The Press: Philadelphia Story

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One day in 1928 a smart little newspaperman named Julius David Stern, who was almost unknown outside of Camden, N. J., crossed the Delaware River to Philadelphia and with some of the money he had made from his Camden Post and Courier bought the doddering Philadelphia Record from John Wanamaker. At that time the third largest U. S. city had five listless, uncompetitive and politically hogtied papers. No good newspaperman considered Philadelphia worth a stop between Baltimore and Manhattan.

Today, newspapermen look to Philadelphia for excitement and sometimes jobs. J. David Stern is now its senior publisher. It now has only four papers (not counting the pipsqueak tabloid News) and they are engaged in a bitter struggle for survival. Reading from Left to Right, Philadelphia's papers are the morning Record and Inquirer, the evening Ledger and Bulletin. All were making news last week.

Smartest. For a while after Dave Stern went to Philadelphia he had little competition from the Record's, smug old rivals. A working newspaperman himself, he made the Record a newsman's sheet, gave it a metropolitan flair that no other paper had. He picked Roosevelt long before Chicago, shrewdly identified himself with New Deal liberalism, did more than any other man to break the Republican stranglehold on Pennsylvania and to sell civic decency to Philadelphia. He has run the Record'?, circulation from 90,000 to 218,000. His men work in a converted loft building on North Broad Street, but they get the best salaries in town. The Record was the first Philadelphia paper to sign a contract with the Newspaper Guild; the rest have followed. Record men have fun, fight the Inquirer tooth & nail for scoops. The night Huey Long was dying both papers waited for the final flash until long after the usual Sunrise edition deadline. Finally the Record staff turned out all the lights in the building. Soon the Inquirer lights, a few doors up the street, went off and the Inquirer's, staff went home. Ten minutes later came word of Huey's death. Back on went the Record lights and out in the streets went a Sunrise extra with a beat.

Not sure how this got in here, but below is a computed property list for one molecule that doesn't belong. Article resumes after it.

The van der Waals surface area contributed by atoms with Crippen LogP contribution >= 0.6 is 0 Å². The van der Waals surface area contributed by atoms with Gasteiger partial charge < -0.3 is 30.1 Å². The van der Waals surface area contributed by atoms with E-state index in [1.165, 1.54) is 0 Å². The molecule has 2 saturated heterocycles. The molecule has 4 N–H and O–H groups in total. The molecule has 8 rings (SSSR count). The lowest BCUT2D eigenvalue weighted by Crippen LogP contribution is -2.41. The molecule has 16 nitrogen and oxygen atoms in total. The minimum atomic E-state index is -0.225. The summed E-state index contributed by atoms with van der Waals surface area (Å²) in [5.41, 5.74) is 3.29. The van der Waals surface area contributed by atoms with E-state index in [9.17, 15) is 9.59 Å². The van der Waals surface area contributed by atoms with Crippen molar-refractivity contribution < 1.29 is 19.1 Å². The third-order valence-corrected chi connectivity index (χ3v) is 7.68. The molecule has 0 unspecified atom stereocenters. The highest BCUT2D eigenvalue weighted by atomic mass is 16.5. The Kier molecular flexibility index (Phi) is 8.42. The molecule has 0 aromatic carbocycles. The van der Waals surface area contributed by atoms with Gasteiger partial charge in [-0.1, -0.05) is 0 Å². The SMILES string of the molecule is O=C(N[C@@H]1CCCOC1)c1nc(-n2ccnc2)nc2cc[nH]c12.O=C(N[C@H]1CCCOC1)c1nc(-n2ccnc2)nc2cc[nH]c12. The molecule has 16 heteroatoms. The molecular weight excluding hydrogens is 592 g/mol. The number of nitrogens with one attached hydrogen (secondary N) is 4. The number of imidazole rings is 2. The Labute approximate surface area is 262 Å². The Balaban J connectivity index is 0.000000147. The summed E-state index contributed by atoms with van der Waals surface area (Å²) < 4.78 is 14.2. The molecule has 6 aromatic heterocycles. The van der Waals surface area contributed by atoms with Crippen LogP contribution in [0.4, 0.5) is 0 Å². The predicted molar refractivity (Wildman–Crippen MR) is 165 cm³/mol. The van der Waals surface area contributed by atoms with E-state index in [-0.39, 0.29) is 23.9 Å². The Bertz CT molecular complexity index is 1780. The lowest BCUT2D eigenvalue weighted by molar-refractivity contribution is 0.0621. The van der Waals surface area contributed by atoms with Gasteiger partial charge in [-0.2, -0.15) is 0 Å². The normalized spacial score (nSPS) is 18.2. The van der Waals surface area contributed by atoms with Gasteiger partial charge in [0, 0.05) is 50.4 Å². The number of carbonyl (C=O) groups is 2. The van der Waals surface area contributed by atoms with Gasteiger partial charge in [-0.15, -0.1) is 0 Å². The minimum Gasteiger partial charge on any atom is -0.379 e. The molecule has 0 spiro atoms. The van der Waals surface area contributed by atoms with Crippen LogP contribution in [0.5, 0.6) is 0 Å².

Last week Publisher Stern was in Manhattan winding up negotiations to sell a piece of the New York Post to City Councilman George Backer and return to Philadelphia and the Record. Milked by the Post, the Record last year lost $40,000 (which was canceled by the Camden Stern-papers' $42,000 profit) and Dave Stern could no longer afford to use it to support his ailing New York sheet. Currently he is the most harassed publisher in Philadelphia, and the man responsible for his harassment is Moses Louis Annenberg.

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